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Sarcasm in the UK and US – Part four: Does irony mean something different?
‘But what about Alanis Morissette?’, you ask. ‘Did she misunderstand the word when she wrote her song ‘Ironic’?’ Yes, I think she misunderstood … The events she describes wouldn’t normally be described as ironic in AmE.
US drug agency recruits speakers of ‘street slang’
Ebonics is described by some linguists as English incorporating the grammar of African languages, but as it also includes many words invented on the streets, it is dismissed by others as mere slang.
The Bajan (Barbadian) accent is rather easily distinguished from other kinds of Caribbean English.
On looking well
The examples – and there are indeed quite a few of them – suggest that this is an area where usage is changing.
Strange as it may seem, as speakers of any language intuitively know, a swear word is NOT just “a word like any other.” … Experiments have shown that hearing or reading dirty words affects people emotionally, as indicated by an increase in their Galvanic skin response.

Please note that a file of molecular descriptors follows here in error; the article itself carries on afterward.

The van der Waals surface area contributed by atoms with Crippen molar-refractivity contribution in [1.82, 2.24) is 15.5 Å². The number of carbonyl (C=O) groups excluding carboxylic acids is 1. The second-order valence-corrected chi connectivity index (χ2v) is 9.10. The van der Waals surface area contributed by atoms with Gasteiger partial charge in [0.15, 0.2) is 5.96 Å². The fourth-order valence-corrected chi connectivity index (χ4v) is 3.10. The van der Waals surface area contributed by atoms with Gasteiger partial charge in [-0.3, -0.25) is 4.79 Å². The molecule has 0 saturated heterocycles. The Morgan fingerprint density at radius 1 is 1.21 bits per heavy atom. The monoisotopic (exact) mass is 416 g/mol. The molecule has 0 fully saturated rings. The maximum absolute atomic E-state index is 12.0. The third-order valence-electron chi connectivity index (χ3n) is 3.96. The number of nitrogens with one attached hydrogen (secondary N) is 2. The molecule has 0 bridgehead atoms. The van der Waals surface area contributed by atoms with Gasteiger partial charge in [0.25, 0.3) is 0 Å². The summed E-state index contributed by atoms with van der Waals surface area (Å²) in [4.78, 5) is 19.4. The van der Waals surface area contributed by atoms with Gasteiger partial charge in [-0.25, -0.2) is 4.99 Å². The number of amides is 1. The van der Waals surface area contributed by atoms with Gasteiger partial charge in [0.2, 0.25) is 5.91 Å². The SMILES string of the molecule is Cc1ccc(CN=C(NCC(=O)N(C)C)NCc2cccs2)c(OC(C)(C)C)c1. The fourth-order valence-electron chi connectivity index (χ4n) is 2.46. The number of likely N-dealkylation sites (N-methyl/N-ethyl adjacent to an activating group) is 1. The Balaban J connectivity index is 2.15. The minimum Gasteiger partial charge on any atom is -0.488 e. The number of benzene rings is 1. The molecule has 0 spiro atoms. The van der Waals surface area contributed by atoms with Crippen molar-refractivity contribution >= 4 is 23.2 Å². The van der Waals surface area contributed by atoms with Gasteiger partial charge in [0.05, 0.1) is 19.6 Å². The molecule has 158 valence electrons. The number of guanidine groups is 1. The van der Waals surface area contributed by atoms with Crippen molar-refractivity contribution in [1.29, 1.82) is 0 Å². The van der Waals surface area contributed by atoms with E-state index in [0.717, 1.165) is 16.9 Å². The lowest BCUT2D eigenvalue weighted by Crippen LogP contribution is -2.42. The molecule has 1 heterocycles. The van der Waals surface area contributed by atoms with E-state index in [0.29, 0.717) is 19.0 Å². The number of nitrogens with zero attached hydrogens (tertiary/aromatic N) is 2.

Books, words, science and the history of language
The ABCs of E-Reading
It’s too early to tell the reading lift will sustain after the novelty of the gadgets wears off, and the devices go mass market. But because e-book gadgets are portable, people report they’re reading more and at times when a book isn’t normally an option …
Our canonical images of leakiness involve liquid seeping out through small openings in something — a dripping faucet, a roof letting in rain, a boat with a cracked hull. Physical leaks can be stopped with a patch or some other reinforcement, as when the little Dutch boy plugged that faulty dike with his finger. But political leaks have strayed far from their literal foundation.
The Alot is Better Than You at Everything
As a grammatically conscientious person who frequents internet forums and YouTube, I have found it necessary to develop a few coping mechanisms.